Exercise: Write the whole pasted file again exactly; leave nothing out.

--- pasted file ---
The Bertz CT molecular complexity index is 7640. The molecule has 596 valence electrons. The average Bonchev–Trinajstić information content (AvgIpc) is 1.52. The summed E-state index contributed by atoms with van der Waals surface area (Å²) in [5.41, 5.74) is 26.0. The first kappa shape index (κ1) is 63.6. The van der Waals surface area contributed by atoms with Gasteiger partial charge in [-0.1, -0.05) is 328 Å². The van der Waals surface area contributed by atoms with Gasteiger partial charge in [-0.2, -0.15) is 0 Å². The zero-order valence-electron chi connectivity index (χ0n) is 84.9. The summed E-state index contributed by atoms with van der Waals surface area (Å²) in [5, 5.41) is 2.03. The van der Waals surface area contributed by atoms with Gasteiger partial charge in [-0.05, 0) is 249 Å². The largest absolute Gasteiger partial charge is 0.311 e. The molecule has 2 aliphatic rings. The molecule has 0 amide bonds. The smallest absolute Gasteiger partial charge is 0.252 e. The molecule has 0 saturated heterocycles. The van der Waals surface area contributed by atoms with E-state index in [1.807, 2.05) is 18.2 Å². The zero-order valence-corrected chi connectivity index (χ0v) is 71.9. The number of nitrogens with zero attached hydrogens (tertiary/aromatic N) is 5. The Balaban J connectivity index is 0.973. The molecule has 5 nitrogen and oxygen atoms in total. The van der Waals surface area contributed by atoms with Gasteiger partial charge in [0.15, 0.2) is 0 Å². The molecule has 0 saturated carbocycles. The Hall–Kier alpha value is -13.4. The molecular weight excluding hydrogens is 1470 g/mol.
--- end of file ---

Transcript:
The Bertz CT molecular complexity index is 7640. The molecule has 596 valence electrons. The average Bonchev–Trinajstić information content (AvgIpc) is 1.52. The summed E-state index contributed by atoms with van der Waals surface area (Å²) in [5.41, 5.74) is 26.0. The first kappa shape index (κ1) is 63.6. The van der Waals surface area contributed by atoms with Gasteiger partial charge in [-0.1, -0.05) is 328 Å². The van der Waals surface area contributed by atoms with Gasteiger partial charge in [-0.2, -0.15) is 0 Å². The zero-order valence-electron chi connectivity index (χ0n) is 84.9. The summed E-state index contributed by atoms with van der Waals surface area (Å²) in [5, 5.41) is 2.03. The van der Waals surface area contributed by atoms with Gasteiger partial charge in [-0.05, 0) is 249 Å². The largest absolute Gasteiger partial charge is 0.311 e. The molecule has 2 aliphatic rings. The molecule has 0 amide bonds. The smallest absolute Gasteiger partial charge is 0.252 e. The molecule has 0 saturated heterocycles. The van der Waals surface area contributed by atoms with E-state index in [1.807, 2.05) is 18.2 Å². The zero-order valence-corrected chi connectivity index (χ0v) is 71.9. The number of nitrogens with zero attached hydrogens (tertiary/aromatic N) is 5. The Balaban J connectivity index is 0.973. The molecule has 5 nitrogen and oxygen atoms in total. The van der Waals surface area contributed by atoms with Gasteiger partial charge in [0.15, 0.2) is 0 Å². The molecule has 0 saturated carbocycles. The Hall–Kier alpha value is -13.4. The molecular weight excluding hydrogens is 1470 g/mol.